What strikes me most is the disconnect between an academic institution’s public statements concerning the role of varsity sports in developing leadership and human potential and the actual communications that take place between Athletic Directors and coaches “you had better win or else” (a Division III comment) – and the current “frenzy” to recruit.  The discussions around the success of the Trinity Men’s Squash Program provide a vehicle to examine many of the issues around coaching and recruiting.  On one hand  the Trinity approach to recruiting has violated the “level playing field” principle for its NESCAC peers, while on the other has in fact redressed the “un-level playing field” that had advantaged the Ivy’s for so many years.

This very American glorification of being #1, and a willingness to put aside related potential ethical issues (e.g., look at the public’s acceptance of MacEnroe’s tennis behavior – or Bobby Knight’s), concerns me.  It might appear to be reminiscent of past U.S. Foreign policy (e.g., “the accusation that the United States has striven to single-handedly dominate world affairs.”).

Having coached squash at a Division I college level (University of Western Ontario at a time when they usually finished top three in U.S. College Squash), as well as coaching (and consulting) at the International Level (e.g., Canadian Jr. National Squash Team with Jonathon Power, Graham Ryding; Olympic Gold in Tennis Doubles, etc.), I am unimpressed with rankings of any sort.  My respect for Paul Assiante, the Trinity coach, is based on my squash discussions with him, and more recently the coaching values that come across in his recently published book – not his win-loss record.  The idea that recruiting success (and the associated win-loss record) equates with coaching ability is a strange one for me.  “Recruiting” does not play a role in any coaching education program  that I know of – outside of the U.S – talent identification definitely does.  Considering that the average age of top performance in squash is 27-28, I would suggest that Athletic Director’s (and in some cases college Presidents) direct their coach-employees to take the estimated 30% of their work week that they devote to recruiting, and better use that time to mentor their charges.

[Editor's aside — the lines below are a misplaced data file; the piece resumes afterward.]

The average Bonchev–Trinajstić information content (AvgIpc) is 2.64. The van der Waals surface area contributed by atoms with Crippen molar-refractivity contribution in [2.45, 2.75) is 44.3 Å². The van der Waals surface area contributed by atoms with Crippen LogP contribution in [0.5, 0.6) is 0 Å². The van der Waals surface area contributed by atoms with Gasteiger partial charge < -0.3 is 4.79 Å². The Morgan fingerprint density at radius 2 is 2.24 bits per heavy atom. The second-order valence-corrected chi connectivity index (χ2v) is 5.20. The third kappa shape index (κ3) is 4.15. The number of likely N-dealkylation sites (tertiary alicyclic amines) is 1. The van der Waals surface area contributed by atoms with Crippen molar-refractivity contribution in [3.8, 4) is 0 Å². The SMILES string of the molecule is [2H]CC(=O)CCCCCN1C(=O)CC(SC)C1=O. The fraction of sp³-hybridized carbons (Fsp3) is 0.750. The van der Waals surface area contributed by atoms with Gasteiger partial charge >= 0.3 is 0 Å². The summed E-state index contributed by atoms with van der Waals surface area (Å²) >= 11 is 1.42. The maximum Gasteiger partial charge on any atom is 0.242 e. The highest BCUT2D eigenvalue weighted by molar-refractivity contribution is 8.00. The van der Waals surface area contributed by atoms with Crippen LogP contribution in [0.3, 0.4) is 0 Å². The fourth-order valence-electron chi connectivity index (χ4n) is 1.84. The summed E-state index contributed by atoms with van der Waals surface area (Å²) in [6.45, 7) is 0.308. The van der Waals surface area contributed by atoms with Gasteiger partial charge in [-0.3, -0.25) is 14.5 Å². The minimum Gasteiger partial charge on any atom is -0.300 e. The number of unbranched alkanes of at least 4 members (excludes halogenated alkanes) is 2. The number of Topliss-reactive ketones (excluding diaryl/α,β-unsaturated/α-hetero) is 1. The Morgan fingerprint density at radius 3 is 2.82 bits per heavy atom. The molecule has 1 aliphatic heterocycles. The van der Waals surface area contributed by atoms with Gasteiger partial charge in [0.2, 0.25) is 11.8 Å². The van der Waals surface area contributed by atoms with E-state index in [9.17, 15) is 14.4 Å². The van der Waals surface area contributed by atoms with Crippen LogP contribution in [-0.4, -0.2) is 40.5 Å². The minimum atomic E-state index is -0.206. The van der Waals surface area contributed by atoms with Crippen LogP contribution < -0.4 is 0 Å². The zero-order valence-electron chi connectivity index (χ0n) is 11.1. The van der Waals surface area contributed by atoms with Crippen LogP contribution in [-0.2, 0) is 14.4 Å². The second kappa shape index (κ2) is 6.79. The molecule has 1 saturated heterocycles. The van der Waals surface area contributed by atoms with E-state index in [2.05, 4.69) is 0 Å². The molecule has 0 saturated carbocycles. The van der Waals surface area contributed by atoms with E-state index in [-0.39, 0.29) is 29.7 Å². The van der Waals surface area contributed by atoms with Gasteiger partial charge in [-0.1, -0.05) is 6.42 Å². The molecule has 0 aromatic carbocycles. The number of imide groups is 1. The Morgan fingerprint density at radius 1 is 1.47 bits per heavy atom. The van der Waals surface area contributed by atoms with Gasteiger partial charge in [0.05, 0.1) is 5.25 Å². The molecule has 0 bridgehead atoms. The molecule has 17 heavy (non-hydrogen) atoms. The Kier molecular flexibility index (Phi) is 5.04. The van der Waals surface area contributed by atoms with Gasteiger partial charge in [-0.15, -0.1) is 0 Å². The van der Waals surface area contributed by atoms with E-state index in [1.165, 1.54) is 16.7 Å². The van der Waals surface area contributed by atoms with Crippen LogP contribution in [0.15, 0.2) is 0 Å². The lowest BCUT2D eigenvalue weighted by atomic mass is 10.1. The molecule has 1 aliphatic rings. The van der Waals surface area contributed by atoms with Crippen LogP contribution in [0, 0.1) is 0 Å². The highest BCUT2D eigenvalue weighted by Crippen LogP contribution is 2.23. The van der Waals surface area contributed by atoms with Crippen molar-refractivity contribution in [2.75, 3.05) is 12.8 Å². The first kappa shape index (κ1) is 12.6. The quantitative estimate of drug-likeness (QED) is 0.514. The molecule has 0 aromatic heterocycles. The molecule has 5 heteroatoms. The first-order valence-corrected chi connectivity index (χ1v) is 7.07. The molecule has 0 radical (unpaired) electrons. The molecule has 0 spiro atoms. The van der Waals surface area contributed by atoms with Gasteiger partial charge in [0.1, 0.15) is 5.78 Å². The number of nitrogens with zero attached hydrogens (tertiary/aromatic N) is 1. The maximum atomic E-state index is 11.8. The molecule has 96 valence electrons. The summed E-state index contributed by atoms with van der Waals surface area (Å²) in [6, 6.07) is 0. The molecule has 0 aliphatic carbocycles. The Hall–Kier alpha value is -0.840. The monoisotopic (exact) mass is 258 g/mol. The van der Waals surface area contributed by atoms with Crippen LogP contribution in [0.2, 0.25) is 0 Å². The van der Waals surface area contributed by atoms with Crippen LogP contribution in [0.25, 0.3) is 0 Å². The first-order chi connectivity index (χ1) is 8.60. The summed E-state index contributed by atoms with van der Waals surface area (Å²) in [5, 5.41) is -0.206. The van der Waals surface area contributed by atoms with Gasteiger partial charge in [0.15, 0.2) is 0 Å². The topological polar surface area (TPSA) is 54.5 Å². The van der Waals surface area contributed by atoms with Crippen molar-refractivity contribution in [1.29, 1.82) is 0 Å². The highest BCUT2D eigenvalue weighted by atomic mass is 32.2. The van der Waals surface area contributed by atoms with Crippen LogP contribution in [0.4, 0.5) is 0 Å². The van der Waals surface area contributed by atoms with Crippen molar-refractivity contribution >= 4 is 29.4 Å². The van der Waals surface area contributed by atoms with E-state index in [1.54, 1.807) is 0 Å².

Ironically, the Admissions Department here at Smith has, for the first time in my 16 years at the college, admitted several (2 ED, and possibly two more top junior players) squash recruits – so we are looking at moving up at least 10 spots in the rankings (we won’t get to the #12 spot (21-4 win-loss record) we achieved in 1998 and 1999 with a team with only one player who had played at high school:).  As I explained to my team at our season-ending meeting – the new players will make absolutely no difference to our win-loss record, as I will simply schedule more difficult teams in an attempt to play against opponents of similar ability – thereby maximizing their improvement.